Ryan’s February 2022 Pastoral Letter

An invitation to pray with me through Lent

Rev’d Ryan Sirmons, Minister sirmons.urc@outlook.com

Rejoice always, pray without ceasing, give thanks in all circumstances; for this is the will of God in Christ Jesus for you. –1 Thessalonians 5.16-17

Friends

Starting on Thursday, 3 March, at 12pm, I invite you to join me each weekday for 10 minutes—no more than 15—in prayer during the season of Lent. Here’s why.

One month into the new year, I am beginning to realise that I don’t know how to pray as I ought. This struck me mid-January when I went on a silent retreat and tried to pray, but words would not come. I walked up and down hills and along a glorious seaside; I pondered a full moon rising above a glistening sea; I read scripture and stayed quiet by a small fireplace. Yet when I stopped to pray, my words felt hollow and ‘full of dust.’ They felt driven by ego. I felt ashamed of what I was trying to say in prayer, and therefore lost and more than a little alone. Before I left on retreat I had prayed with one of you, and that prayer felt really real, as it were, fresh and free of dust. So I know prayer can happen. It just wasn’t happening in this place I had gone in order to pray. And often my daily prayer practice feels similarly ‘dusty.’

Do you have trouble praying? Maybe you don’t. Maybe you do. Whether you do or don’t, perhaps prayer—and more prayer together–is what we need in this moment. And maybe you can help me and others learn to pray as we ought.

I remember when I first learned to pray. I was in my grandparents’ cottage in the summer. It was bedtime. The three of us knelt at the side of my bed, and they taught me to pray the prayer Jesus taught us, The Lord’s Prayer, with ‘trespasses.’ They named all of the people they cared about, and the names of those who were lifted up in church on Sunday. Every night we did the same thing: we said prayers for our family and friends, and then closed with the ‘Jesus Prayer.’ 

Perhaps that’s all I need to do in prayer and I just need to keep doing that. But upon return I listened to a podcast where the American pastor Brian Zahnd, whose book Beauty Will Save the World is one of the my go-to resources, confessed that he, too, had trouble praying. He turned to prayer books following a dream that advised him that he did not, could not, know how to pray properly. His vulnerability about this was helpful to me. It made me realise that maybe I, too, need guidance in praying.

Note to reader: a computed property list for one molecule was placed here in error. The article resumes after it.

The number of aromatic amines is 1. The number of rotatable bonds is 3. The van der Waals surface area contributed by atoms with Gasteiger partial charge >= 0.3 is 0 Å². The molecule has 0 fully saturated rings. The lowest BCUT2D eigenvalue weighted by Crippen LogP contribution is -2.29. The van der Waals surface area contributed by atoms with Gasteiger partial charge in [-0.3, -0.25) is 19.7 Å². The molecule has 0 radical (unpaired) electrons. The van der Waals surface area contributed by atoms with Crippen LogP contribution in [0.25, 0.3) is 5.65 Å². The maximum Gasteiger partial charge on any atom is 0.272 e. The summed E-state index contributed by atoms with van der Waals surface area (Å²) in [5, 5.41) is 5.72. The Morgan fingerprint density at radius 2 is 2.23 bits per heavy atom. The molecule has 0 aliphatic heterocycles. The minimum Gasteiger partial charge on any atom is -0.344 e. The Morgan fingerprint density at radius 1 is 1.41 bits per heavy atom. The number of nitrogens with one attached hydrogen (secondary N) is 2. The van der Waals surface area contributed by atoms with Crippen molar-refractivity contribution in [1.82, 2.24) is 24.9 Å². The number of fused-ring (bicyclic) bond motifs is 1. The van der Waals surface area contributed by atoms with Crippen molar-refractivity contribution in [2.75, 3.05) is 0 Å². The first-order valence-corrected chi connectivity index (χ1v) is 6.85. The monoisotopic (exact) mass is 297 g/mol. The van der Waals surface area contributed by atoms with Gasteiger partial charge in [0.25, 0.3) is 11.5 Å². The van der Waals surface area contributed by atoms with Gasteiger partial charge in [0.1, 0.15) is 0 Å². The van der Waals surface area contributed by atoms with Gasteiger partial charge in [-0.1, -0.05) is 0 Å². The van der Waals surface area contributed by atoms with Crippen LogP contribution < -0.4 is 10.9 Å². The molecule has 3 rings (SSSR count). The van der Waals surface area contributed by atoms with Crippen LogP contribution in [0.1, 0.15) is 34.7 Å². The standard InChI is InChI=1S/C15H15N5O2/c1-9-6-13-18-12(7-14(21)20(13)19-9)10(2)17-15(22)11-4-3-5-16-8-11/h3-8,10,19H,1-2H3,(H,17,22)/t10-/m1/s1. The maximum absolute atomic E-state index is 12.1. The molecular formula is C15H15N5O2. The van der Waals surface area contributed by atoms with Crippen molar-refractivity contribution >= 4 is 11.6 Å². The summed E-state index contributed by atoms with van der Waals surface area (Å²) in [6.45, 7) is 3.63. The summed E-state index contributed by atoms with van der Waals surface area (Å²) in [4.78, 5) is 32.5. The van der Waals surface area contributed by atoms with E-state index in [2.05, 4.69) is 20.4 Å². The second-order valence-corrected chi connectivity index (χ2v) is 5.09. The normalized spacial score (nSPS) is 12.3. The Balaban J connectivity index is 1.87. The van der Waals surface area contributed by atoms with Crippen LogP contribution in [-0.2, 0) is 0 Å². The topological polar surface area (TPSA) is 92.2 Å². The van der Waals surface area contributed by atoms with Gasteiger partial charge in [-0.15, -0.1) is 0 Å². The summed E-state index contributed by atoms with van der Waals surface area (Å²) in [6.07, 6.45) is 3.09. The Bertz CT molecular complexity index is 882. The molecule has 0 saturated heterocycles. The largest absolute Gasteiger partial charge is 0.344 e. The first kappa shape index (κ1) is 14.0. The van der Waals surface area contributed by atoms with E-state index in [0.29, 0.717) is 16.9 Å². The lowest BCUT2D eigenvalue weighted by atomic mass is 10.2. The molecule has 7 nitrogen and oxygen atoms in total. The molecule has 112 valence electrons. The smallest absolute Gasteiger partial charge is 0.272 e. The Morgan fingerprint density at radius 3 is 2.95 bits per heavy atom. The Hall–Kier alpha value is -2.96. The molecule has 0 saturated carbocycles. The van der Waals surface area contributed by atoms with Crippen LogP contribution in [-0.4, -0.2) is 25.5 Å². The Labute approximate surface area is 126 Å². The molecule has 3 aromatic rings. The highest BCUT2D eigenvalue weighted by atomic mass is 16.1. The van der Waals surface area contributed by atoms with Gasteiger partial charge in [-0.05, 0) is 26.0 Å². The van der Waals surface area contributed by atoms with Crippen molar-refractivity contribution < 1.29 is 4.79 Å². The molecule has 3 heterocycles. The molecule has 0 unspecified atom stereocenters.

So this Lent, my commitment is to try to pray. Our elders’ study will be on hold during Lent so we can all focus on prayer. I’m hoping you will join me, every weekday at 12 o’clock on Zoom, for a prayer. They won’t be original prayers. They’ll come from a prayer book. I’ve listed below some of the resources I’ll be using, but no need for you to collect those in order to join, though if you cannot join because of work or other commitments, perhaps you’ll find something from those resources useful in sustaining this practice of prayer.

I close by sharing a prayer by the Jesuit priest Thomas Merton, which starts with that confession I needed to hear when I found it upon my return from the retreat: ‘I have no idea where I am going.’ May God bless you and keep you. I’m grateful to God to be on this journey with you!             –Ryan

 

The Merton Prayer        

My Lord God,
I have no idea where I am going.
I do not see the road ahead of me.
I cannot know for certain where it will end.
nor do I really know myself,
and the fact that I think I am following your will
does not mean that I am actually doing so.
But I believe that the desire to please you
does in fact please you.
And I hope I have that desire in all that I am doing.
I hope that I will never do anything apart from that desire.

And I know that if I do this you will lead me by the right road,

though I may know nothing about it.
Therefore will I trust you always though
I may seem to be lost and in the shadow of death.

I will not fear, for you are ever with me,
and you will never leave me to face my perils alone.

‘The Merton Prayer’ from Thoughts in Solitude Copyright © 1956, 1958 by The Abbey of Our Lady of Gethsemani.

Prayer resources for Lent

Zoom link for weekday prayers, starting at 12 o’clock on Thursday, 3rd March:

https://us02web.zoom.us/j/88243237218?pwd=RDYwbDNRbUNwclhPdFV0cjY4cm9Fdz09

Meeting ID: 882 4323 7218

Passcode: 807983

If you prefer to dial in with a telephone, click here for a phone number:

https://us02web.zoom.us/u/kmd5XEgAr

Daily Prayer App from the Presbyterian Church (USA):

https://www.presbyterianmission.org/story/pcusas-daily-prayer-app-upgraded-with-helpful-features/

Links to download the app using whatever type of smartphone system you use are included here.

Daily Devotionals from the United Reformed Church:

https://devotions.urc.org.uk/todays-daily-devotion/

There’s an option to subscribe to their daily podcast, which I try to listen to every day.

Books

Claiborne, Shane, Jonathan Wilson-Hartgrove and Enuma Okoro: Common Prayer: A Liturgy for Ordinary Radicals (2010). Grand Rapids, Michigan: Zondervan Press.

Lewis, C.S.: How to Pray: Reflections and Essays (Reprint 2020). New York: William Collins.

Martin, James: Learning to Pray: a guide for everyone (2021). New York: William Collins. 

 

Zahnd, Brian: When Everything’s On Fire: Faith Forged from the Ashes (2022). Grand Rapids, Michigan: InterVarsity Press. (Not so much a prayer book, but a reflection companion during Lent).